Origin of the RNA World: the Fate of Nucleobases in warm little Ponds
Before the origin of simple cellular life, the building blocks of RNA (nucleotides) had to form and then polymerize in favorable environments on the early Earth. At this time enormous influxes of meteorites and interplanetary dust delivered nucleobases and other complex organic molecules to the surface. Delivery to warm little ponds (WLPs) opened the possibility for polymerization into RNA by means of wet and dry cycle of any nucleotides that would have formed, in these environments. In this talk I will first different suggested environments for the origins of life. I then discuss our work on formation of nucleobases within planetesimals that are the meteorite parent bodies. We have recently gone further to build a comprehensive physical model for the fate of nucleobases in WLPs on the early Earth (PNAS 2017) . Here we examine in detail the various kinds of destructive processes such molecules undergo. Nevertheless, our results show that RNA polymers could have built up quickly and likely appeared in thousands of ponds ~ 4.2 billion years ago.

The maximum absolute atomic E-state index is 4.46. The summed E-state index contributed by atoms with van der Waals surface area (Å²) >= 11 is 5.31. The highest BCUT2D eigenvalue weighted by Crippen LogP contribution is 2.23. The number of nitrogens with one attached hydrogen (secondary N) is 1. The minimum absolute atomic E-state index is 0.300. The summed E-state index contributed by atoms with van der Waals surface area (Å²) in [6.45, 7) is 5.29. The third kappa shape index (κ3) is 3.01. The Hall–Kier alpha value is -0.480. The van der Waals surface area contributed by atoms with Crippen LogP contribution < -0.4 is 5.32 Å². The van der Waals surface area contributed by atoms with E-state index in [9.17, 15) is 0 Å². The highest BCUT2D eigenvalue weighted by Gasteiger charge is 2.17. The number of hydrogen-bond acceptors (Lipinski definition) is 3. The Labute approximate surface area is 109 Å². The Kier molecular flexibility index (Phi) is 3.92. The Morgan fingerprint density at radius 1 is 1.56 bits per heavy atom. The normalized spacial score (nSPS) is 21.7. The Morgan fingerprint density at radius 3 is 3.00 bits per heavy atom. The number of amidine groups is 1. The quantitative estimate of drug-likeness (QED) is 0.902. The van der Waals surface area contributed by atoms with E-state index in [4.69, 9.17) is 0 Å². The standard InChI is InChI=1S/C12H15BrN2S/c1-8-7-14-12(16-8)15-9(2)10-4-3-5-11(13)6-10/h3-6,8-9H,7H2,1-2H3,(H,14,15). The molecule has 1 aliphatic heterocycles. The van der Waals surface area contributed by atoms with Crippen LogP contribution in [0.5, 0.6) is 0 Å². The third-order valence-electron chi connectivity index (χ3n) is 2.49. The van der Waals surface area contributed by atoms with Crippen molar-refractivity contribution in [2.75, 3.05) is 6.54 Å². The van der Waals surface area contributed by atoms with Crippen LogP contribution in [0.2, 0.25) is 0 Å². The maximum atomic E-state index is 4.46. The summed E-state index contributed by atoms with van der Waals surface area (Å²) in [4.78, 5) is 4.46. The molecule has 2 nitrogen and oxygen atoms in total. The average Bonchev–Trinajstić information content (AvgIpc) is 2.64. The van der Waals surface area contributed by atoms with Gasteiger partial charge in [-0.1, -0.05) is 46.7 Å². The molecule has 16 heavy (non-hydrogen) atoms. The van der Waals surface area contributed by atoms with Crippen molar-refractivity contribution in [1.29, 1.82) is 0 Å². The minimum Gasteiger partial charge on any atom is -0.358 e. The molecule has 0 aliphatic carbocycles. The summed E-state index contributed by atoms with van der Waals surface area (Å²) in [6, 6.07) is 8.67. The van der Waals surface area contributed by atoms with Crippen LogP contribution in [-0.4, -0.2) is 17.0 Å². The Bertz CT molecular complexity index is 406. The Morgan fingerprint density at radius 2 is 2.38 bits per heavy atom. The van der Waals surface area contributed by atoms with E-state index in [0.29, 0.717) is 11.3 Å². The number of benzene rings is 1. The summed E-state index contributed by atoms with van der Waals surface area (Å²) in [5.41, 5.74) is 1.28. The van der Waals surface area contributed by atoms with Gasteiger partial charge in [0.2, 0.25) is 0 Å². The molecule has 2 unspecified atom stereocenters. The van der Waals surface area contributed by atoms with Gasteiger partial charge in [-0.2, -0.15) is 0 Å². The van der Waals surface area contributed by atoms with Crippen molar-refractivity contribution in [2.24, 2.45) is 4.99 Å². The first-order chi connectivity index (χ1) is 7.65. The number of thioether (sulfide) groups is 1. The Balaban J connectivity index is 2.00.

Ralph Pudritz ist Professor am Department für Physik und Astronomie an der McMaster University in Hamilton und derzeit Visiting Fellow am CAS.